Along with the Peace Corps uncertainties of when and where, come the relational uncertainties of with whom, for how long, how deep, and how real. I am learning to keep my heart open to loving people without demanding that they stay. There will be goodbyes, some of which will blossom into friendships from afar while others will simply mean gone. To be truly alive, I believe is to embrace them both.

As you read these words, I hope that you are disrupted by the image of someone in your life. Loving them might be inconvenient and messy but don’t ignore them because you think they are just passing through. Dare to love and dare to let go.

Grace & Peace,


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Will She or Won’t She?

The road that leads to the Peace Corps is turning out to be quite bumpy. So much needs to happen within the next six to eight weeks in order for me to gain access to destinations unknown.

The most immediate of issues includes a head-to-toe, properly documented, clean bill of health from a variety of doctors, most of whom are less motivated than I to meet the imposed deadlines.

Coming in at a close second is meeting the requirement of being debt-free, with the exception, of course, of student loans which we all know follow you to the grave. Because my current work assignment ends on May 29, a seamless transition into a summer assignment is crucial if I am to meet those financial goals.

The final issue, which is actually a complication of the previous issue, is the loss of the use of my vehicle which disqualifies me for the summer job that I had lined up, the one I was counting on in order to meet the aforementioned debt-free requirement.

So when Laura B. asked me for a Pre-Peace Corps update, I realized that I had been avoiding the blog because I was waiting for things to get better. I only wanted to share the good stuff.

So while I was waiting for the good stuff to happen, I was presenting my case to God. This calling has been twenty years in the making; surely He will honor it. I keep looking for a ram in the bush but I know that for Abraham it came only after he demonstrated a complete willingness to sacrifice that which was most important to him.

Is there anything or anyone that could stop you from pursuing your big dream?

For me, even if every ‘I’ is dotted and every ‘T’ is crossed to Uncle Sam’s satisfaction and I am boarding the plane as God suddenly says, “Stay,” I will stay. So as I continue to dive head-first into this incredible adventure, I regularly remind myself to live in the moment and not to overlook today’s adventure in favor of that which has not yet happened… and only God has the power to make happen.

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Are You Serious?

Opening one’s email can present an emotional dilemma when a lady and her poodle go their separate ways.

Charlie gave me a special kind of love. You know, the kind of love that overwhelms one’s tail and sends it into a wagging frenzy in response to just a simple smile. The kind of love that wipes one’s memory clean of forgotten snacks, delayed walks, and way too infrequent car rides. What would it take to walk away from this kind of love?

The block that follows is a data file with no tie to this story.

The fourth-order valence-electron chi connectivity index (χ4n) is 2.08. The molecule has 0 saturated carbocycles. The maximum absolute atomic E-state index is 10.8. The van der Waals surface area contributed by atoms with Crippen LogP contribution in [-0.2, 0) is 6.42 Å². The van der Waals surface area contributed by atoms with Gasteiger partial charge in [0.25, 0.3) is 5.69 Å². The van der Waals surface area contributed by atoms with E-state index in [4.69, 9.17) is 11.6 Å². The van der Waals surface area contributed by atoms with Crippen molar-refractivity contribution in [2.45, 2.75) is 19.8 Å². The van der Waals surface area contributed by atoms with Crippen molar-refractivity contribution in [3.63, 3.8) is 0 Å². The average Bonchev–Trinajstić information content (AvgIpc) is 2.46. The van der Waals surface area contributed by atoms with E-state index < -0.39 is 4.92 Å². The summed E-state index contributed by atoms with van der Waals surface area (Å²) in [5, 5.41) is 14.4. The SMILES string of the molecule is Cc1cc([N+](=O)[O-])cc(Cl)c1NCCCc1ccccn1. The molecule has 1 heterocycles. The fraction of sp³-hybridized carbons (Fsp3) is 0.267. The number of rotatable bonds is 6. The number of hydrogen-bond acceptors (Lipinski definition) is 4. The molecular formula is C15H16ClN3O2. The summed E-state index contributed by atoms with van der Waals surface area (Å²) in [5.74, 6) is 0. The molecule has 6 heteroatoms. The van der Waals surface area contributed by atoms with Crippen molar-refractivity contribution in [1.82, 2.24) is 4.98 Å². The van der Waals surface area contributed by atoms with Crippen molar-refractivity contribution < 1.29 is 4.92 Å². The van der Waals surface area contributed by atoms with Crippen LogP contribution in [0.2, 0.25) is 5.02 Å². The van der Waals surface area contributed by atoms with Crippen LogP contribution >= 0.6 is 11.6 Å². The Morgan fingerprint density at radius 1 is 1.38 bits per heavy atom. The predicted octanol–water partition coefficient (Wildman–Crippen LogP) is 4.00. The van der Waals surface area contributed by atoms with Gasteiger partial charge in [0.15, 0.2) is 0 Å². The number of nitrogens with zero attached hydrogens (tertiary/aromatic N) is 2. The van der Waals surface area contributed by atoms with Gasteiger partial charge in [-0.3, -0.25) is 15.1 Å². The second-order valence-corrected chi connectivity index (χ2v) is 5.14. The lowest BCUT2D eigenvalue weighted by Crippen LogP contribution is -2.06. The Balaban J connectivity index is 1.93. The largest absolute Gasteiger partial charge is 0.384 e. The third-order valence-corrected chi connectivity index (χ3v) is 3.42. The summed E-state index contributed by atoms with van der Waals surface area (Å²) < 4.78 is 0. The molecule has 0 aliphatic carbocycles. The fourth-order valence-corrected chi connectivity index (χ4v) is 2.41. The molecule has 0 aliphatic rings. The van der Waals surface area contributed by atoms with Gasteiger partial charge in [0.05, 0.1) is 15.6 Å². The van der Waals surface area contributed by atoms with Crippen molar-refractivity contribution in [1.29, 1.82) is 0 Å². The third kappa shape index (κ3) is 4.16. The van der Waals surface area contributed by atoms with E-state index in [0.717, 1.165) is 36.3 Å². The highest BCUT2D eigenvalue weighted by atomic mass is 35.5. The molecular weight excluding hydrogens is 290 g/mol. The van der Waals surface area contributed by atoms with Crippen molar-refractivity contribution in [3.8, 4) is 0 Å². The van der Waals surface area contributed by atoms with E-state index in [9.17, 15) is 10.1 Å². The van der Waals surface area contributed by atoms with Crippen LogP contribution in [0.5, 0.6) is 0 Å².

Long before I came to love Charlie, I longed for a love of a different kind, a love of a place I’ve never been, a people I’ve never met, and a problem I never knew needed to be solved. The place may or may not be comfortable. The people may or may not welcome me. The problem may or may not be within my ability to solve. But love calls.

I miss Charlie but I have decided that I don’t want to see him before I leave for the Peace Corps. Saying goodbye is just too hard. Besides, he has two new loves, Dee Dee and Harold. And my new love beckons me as I delete an email from Pet Smart addressed to Charlie and remind myself not to look back.

Am I serious about the Peace Corps? Yes, I believe so.

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What is the Peace Corps about Anyway?

As Gracie Hart said (Sandra Bullock’s character in “Miss Congeniality”), “I really do want world peace!”

Will the day ever come when every person on earth is at complete peace with every other person on earth? Reconciliation on such a scale is God’s business. Face-to-face connection, understanding, and relational commitment in one’s realm of influence is our business. By joining the Peace Corps, I hope to live up to the challenge as the borders of my realm are expanded.

President Kennedy established the Peace Corps in 1961 to promote world peace and friendship through 3 simple goals:
1. Helping the people of interested countries in meeting their need for trained men and women.
2. Helping promote a better understanding of Americans on the part of the peoples served.
3. Helping promote a better understanding of other peoples on the part of Americans.

What about you? How are you doing in your role as an ambassador for Peace within your realm of influence? Do you have peace in your home? More importantly, do you have peace in your heart?

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Last week I was officially nominated for service in the Peace Corps.  With a stack of application paperwork under my belt and the next stack in FedX limbo, the month of August taunts me through my peripheral vision.  

A friend asked me a very good question: “If you get a fabulous job offer between now and August, will you say ‘no’ to the Peace Corps?” I didn’t have to think very long before responding, “I’ve had fabulous job offers before. This is a once in a lifetime opportunity.”  Though she did not ask the next question, I read her mind in the way that girlfriends do and responded, “And if I meet a wonderful man who sweeps me off my feet between now and August, no, I will not say ‘no’ to the Peace Corps.  I’ve been swept off my feet before and I believe that I will be again.  This is one of those unique moments in time when a dream like this can come true.”

It is my honor to invite you to join me as I blog my way through this leg of my adventure.  Welcome to my Pre-Peace Corps blog!